Calling All Tigers



Published On

June 9, 2014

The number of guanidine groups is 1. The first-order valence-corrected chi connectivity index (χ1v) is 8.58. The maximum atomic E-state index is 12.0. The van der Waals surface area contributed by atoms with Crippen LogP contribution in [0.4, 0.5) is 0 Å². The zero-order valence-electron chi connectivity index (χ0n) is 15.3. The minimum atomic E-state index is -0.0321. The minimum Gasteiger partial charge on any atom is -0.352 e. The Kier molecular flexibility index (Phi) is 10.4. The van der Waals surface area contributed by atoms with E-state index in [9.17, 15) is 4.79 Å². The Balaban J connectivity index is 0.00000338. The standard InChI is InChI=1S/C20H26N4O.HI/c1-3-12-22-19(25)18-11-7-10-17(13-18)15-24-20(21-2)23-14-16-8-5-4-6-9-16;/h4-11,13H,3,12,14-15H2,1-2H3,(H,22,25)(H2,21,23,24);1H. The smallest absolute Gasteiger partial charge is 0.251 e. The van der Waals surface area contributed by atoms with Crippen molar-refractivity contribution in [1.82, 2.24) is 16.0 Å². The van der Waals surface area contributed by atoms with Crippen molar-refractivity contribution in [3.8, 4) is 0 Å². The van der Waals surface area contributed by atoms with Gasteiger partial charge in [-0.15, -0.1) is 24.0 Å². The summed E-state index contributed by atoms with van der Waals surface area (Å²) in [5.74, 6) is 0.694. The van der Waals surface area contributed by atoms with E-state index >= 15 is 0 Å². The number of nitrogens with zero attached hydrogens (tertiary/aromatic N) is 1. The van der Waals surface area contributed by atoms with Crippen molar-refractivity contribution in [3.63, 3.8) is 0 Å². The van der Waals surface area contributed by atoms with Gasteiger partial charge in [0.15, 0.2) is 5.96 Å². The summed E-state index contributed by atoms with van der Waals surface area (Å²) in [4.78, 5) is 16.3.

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CALLING ALL TIGERSTIGER 21: a peer-to-peer wealth James Dolan / illustration by David FoldvariYou’d expect there to be a guard, a big one, wearing sunglasses anda designer suit. A high-tech security system with a retinal scan. Ashadow-filled lobby with a series of electronic doors and multiplecameras that make it clear you are to keep well away from the peopleinside.Instead, the wrought iron gate to TIGER 21’s office – an UpperEast Side townhouse‚Äìis open. On this magnificent September day,the building’s foyer is flooded with sunshine. Rather than a burlysecurity chief, a friendly receptionist welcomes you. There isn’teven a secret handshake.Not what you’d ordinarily expect at a meeting place of some ofNew York’s wealthiest individuals. Then again, ordinary isn’t aword that’s used much with TIGER 21. (The fierce feline name is ashortened form of “The Investment Group for Enhanced Results inthe 21st Century”). Founded in 1999 as a discussion group of fiveformer entrepreneurs, the organization has grown to become NorthAmerica’s premier peer-to-peer network for the √ºber-rich.There are other investment clubs, other networks, other supportgroups. But there is nothing quite like TIGER 21, for TIGER 21is more than a bunch of robber barons sitting around talking stockwhile sipping dry martinis. Rather, it is a peer-driven forum wherepeople of great wealth discuss any number of financial topics‚Äìfrom investing to estate planning to dealing with one’s spendthrift kids‚Äìin a setting that is open and confidential, both supportive andchallenging at the same time. A NOVEL IDEA The idea for TIGER 21 sprang from MichaelSonnenfeldt’s head over a decade ago. At the time, Sonnenfeldthad just sold his real estate holding company ‚Äìhis secondentrepreneurial home run, having successfully sold his share of asizable real estate development in his early 30s.”I realized I had been really lucky to do it twice,” he muses.”Whereas the first time I was willing to take lots of risks, the secondtime I said, ‚ÄòI have to learn how not to do that. I can’t afford to makefoolish investments and lose money.'”So instead of trying to play stock broker. Sonnenfeldt inviteda handful of like-minded colleagues to join him for a monthlydiscussion of how to hang on to the wealth they had built.”That’s really the root of what we were trying to figure out,” hesays. “What were the best practices we could bring from otheractivities to help [us] learn from one another about how best topreserve wealth.”From the start, Sonnenfeldt intended TIGER 21 to be anexclusive network. Working groups are limited to a maximum of 14members. The commitment is substantial, with individuals partingwith one uninterrupted day a month and $30,000 (U.S.) annually.Individuals must also provide proof of more that $10 -million inliquid assets, but this is a minimum; in practice, the average networth of a TIGER 21 member is closer to $75 million. Together,the organization’s 140 members have more than $10-billion at theircommand.espite these impressive credentials, Sonnenfeldt points outthat net worth is not really a criterion for membership. “We’re notinterested in numbers” he says. “We’re interested in members whocan add something to a group.”As Sonnenfeldt explains, that “something” is the ability to con-tribute to the betterment of one’s peers. Within TIGER 21’s offices,members must be open, honest, and helpful‚Äìsecrecy and reticencehave no place. Outside, they must safeguard other members’ privacyas if it were their own. “The one thing that is absolute within thisorganization is integrity and confidentiality,” Sonnenfeldt says.To that end, the organization has established a number ofsecurity “gates” for prospective members, includinglengthy interviews with TIGER 21 executivesand members, calls to references, and backgroundchecks. Confidentiality is enforced with an ironcladprivacy agreement. So far, the system has workedwell. “In 10 years, we’ve never had any situation thathas in any material way threatened our members,”Sonnenfeldt says.EYE OF THE TIGER To the uninitiated, this emphasis on bothopenness and confidentiality seems something of a paradox. Sit inon a members’ meeting, however, and you understand: at TIGER21, probity and rectitude are the necessities of business. Simplyput, the organization would have no purpose if members feltanything less than completely free to speak their minds.Each day at TIGER 21 follows the same general format: First, a”state of the world” discussion led by a professional facilitator, in whichmembers air out issues, events, or investment opportunities that havecaptured their attention. This is followed by a formal presentation byan invited speaker. Past speakers have included Carl Icahn, Harry Mar-kowitz, Steve Forbes, and other financial celebrities.It is here where members demonstrate the ferocity implied in theirorganization’s name. A TIGER 21 presentation is less a polite dis-cussion than an intellectual street brawl: a candid, back-and-forth ex-change, with members interrupting frequently to challenge assump-tions, question data, and demand clear answers to pointed questions.After the presentation comes the portfolio defence, where amember bares his investment portfolio to the full view of othermembers. For the member presenting, the objective is to providerationale for each investment decision; for those listening, to askquestions and highlight areas of concern.It all sounds so civilized. But as Sonnenfeldt admits, thedefence rarely follows Robert’s Rules of Order. “We have a termhere called ‚Äòcarefrontational,'” he says. “Most [TIGER members]have entered a bubble in their life, where people around them arevery sycophantic. This is the one place where 11 people are saying,‚ÄòThat’s not very smart!’ They’re not saying it because they want youto feel stupid ‚Äì they’re saying it because they want to open you to ablind spot nobody else is willing to share with you.”TALKING TO TIGERS Civilized or not, it’s clear TIGER 21’s membersbelieve Sonnenfeldt is on to something. “It’s like going to the doctorand getting undressed,” says Ron Bruder. Like Sonnenfeldt, Brudermade his fortune in real estate; he now spends the bulk of his time onhis philanthropic work. “You’re showing everything, and you’re show-ing everything accurately, because you want accurate advice. You comeaway from that with a better understanding as to what [you’re] doingright, what [you’re] doing wrong, and what [your] options are.”Robert Frey agrees. “I view that candour as a sign of respect andtrust,” he says. One of the algorithmic traders behind the successof hedge-fund giant Renaissance Technologies, Frey believes theability to have an open, clear-headed dialogue where nothing is offlimits is the key to TIGER 21’s appeal. “You come here, whateveryou think, however smart you think you are, how much of a big shot ‚Äìyou very quickly learn that there’s real value in those otherpeople being around the table.”But $30,000 a year’s worth of value? Sure, such fees are chumpchange to the average member ‚Äìabout 0.04 per cent of a net worthof $75-million. Still, are the rich really willing to shell out that kindof money for a monthly chat?”It’s hard to put a price on meeting people who can change yourlife,” says Ziel Feldman, another of TIGER 21’s successful real estateentrepreneurs. “What I’ve garnered are experience and knowledgethat have helped me in what I do. Knowing globally, nationally,how people are thinking – that has been invaluable to me.”Tommy Gallagher, the former vice-chairman of CIBC World Mar-kets, is more outspoken. When asked about the value of TIGER 21membership, Gallagher doesn’t pull any punches. “I don’t buy thepremise of the question,” he replies. “I don’t think people [join]TIGER 21 because they think they’re going to make $60,000 byputting $30,000 in.” Instead, the true value of TIGER 21 lies in thenetwork of successful, well-connected people ‚Äì and all the insightand resources that network represents.ROARING INTO CANADA Beginning March 2011, Canadians willhave an opportunity to put that network to work for themselves.That’s the date of TIGER 21’s international debut, with one groupeach in Vancouver, Calgary, Toronto, and Montreal.Leading TIGER 21’s charge into the Great White North will beThane Stenner, as managing director. A veteran wealth manager withStenner Investment Partners within Richardson GMP and a successfulentrepreneur in his own right, Stenner has been working both for andwith some of Canada’s wealthiest people for over 25 years now. AlongsideStenner, will be Richard Deacon, as director of strategic partnerships.Like Sonnenfeldt, Stenner intends to keep the Canadian version ofTIGER 21 exclusive. Over the next few years, it will be his job to inviteperhaps 120 of the estimated 30,000 Canadians with more than $10-mil-lion in their bank accounts to join TIGER 21. “We’re looking for titans,”Stenner says. “People who bring extraordinary life and business experience tothe table, along with the ability to share that experience with others.”The Canadian version of TIGER 21 will adapt the same generalstructure as its American counterpart. However, Stenner intends totweak the format (meeting 10 times per year instead of 11), and adda fair bit of Canadian content to reflect the different economies, taxlaws, and investment climates on either side of the border. “It’s notgoing to be a U.S.-centric program,” he says. “We’re not looking tosimply transplant American speakers. [Our program] needs to be asapplicable as possible to the Canadian high-net-worth experience.”A key to that experience will be diversity. “One of the things we’recognizant of is the difference in the cultural and business backgroundsof wealthy Canadians,” Stenner says. To that end, he’ll be looking to en-sure varied points of view in each member group. “In Calgary, we’re notlooking for 14 oil and gas guys; in Vancouver, it won’t be all real estateguys; Montreal will be a mix of English and French speakers; and so on.”As much as he is looking to the business of TIGER 21, Stenneradmits there is a personal motive to joining the group. “It’s energiz-ing to be around other successful people,” he says. “It will keep mesharp. I will be challenged by the discussion and debate.” A broadgrin spreads across his face. “It will be fun.” Another example of theopenness that seems to define TIGER 21.